The BJP was in power recently, but was surprisingly and uncermoniously kicked out of power in the 2004 elections, which few expected. The main message at the time was: don't ignore the poor. (I think it was also a repudiation of hindutva, but I'm really uneducated on whether there was a mandate against using religion as a political wedge tool from this election or not...) Congress came to power and announced that its Common Minimum Programme (CMP) would lead India to its rightful place in the world (watch out, China!) while creating opportunites and a safety net for the poor.

Since 2004, I think Congress has shown its true colors as a middle-left, secular government that favors mild market liberalization. It's also pretty wonky at the very top. If it were a horse, I think it'd be a solid bay, not a galloping wonder, but a solid ride nonetheless. Fortunately or unfortunately, one member of the UPA has popped a bit in Congress's mouth and is riding it hard. The CPI has kept Congress from going too far to the right, and the debate from my perspective is whether they are benefiting the country in doing so, or if they should just step off and fade into history. I'm really not sure.

For my part, on the one hand, I do love the fact that the communist party is alive here. While it is full of graft and some parts may be associated with Naxalite rebels/terrorists, the Communists do represent the left-behinds in India, the people who are generally without running water, who work as laborers for less than a dollar a day, and who vote based on whether they have more electricity this year than last. Tom Friedman doesn't report about these folks as much, but they are still the vast majority. And they vote! Also, the party has a rich intellectual heritage (of which I know very little, unfortunately). But mostly, it serves as a foil to ask an important question - how great can our country be if the majority of us are hungry, dirty, and poor? And sometimes the question becomes a demand, i.e. show me that the rest of us are benefiting from the Bangalore boom. Otherwise, the populists and the demagogues will have their way with the vote.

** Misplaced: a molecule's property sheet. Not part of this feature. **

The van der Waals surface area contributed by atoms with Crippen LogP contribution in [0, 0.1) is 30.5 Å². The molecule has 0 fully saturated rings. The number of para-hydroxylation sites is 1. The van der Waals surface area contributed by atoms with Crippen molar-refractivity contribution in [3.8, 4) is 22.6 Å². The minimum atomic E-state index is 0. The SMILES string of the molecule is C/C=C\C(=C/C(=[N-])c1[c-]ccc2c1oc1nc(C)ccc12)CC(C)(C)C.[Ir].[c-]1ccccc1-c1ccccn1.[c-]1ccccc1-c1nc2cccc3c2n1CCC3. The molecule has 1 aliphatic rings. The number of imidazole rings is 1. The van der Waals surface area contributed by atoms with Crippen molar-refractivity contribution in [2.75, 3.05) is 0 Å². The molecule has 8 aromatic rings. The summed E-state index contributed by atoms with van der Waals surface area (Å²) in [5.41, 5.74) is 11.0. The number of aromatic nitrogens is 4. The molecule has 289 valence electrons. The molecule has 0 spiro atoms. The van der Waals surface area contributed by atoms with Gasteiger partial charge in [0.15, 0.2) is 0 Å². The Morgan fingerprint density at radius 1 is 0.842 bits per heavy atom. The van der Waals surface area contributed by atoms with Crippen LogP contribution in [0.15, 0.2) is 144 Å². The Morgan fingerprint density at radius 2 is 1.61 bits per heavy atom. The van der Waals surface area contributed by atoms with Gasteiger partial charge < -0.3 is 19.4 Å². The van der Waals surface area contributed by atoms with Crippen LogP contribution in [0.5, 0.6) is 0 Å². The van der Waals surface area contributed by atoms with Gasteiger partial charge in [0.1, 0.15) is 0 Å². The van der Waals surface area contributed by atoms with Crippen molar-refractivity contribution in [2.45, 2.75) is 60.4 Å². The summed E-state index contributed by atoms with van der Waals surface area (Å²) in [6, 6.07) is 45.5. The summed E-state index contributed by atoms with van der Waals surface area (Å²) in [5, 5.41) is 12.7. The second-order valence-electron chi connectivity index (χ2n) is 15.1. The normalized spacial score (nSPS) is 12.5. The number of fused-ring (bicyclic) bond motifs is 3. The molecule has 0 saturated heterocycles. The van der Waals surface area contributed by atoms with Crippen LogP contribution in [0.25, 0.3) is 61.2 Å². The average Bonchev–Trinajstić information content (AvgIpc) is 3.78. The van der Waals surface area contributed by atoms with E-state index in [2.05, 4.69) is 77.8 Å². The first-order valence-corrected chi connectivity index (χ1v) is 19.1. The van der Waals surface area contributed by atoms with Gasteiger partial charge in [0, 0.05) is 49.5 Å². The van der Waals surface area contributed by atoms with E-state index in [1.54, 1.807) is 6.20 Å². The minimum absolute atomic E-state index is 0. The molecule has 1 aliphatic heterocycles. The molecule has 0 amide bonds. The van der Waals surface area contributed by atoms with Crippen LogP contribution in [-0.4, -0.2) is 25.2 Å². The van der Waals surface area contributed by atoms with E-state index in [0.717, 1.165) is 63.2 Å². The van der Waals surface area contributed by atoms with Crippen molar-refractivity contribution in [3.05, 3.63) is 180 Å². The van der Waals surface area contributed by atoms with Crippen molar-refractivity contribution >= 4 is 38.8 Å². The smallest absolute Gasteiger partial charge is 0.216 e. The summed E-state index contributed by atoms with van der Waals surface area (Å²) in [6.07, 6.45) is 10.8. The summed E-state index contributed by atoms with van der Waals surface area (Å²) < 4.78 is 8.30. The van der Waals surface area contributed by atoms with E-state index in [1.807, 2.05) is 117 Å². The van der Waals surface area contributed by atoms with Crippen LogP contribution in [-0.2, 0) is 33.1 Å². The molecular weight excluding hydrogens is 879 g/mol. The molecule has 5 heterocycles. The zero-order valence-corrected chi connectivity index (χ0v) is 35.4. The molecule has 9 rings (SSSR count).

Also, one could argue that the Communists have pushed Congress to implement domestic reforms. Recently, Prime Minister Manmohan Singh announced a revolutionary, yet very very basic "welfare" system for poor Indians. The program basically guarantees all adults 100 days of access to labor jobs per year. Under the scheme, rural workers would be paid Rs.80 for seven hours of unskilled work every day, and would be paid even if the government could not locate jobs for them to do. Note that 80 rupees is less than two dollars per day, which is to say shockingly little, but also almost twice as much as many folks make each day. So, on the whole, it's a step forward.

On the other hand, the communists are driving me crazy! They are standing in the way of India's modernization. In their kingmaker role in the UPA, they have effectively slowed the proposed increase in foreign direct investment to a crawl. An increase in FDI would mean a massive increase in capital, which could be used for entrepreneurial growth, sure, but as importantly for infrastructure and development projects. The communists are also part of the group standing in the way of India getting out of the nuclear isolation hole it's been in for a few decades now.

Ultimately, I have no idea what's going to happen in the next month in Indian politics, much less the next year, which makes for some pretty compelling newspaper reading.

(Whew. This was a long, unedited ramble on politics with little fact-checking (perfect for a blog, no?). If anyone's made it this far and cares to correct me, please do so. These are all just my perceptions, and I'd like to sharpen them a good deal!)

2 Comments:

At 2:23 AM, Blogger Alizarin said...

Wooo! Where's an erudite rant have to go to get heard, if not on a blog? I'd excise your last parenthetical paragraph, then let anyone who can gainsay you do so. Perfect for a blog, like you said.

So ... I learned a lot. I'll have a place to start when I read the paper (I mean Yahoo news, of course). There were a bunch of thorny questions -- like, who gets that development money? If it's only for a small percentage of the population, then doesn't that create a kind of colonialism, under other Indians?

 
At 6:18 AM, Anonymous shrinkwrap said...

Pithy pithy pithy! In China vs. India, India is clearly more transparent.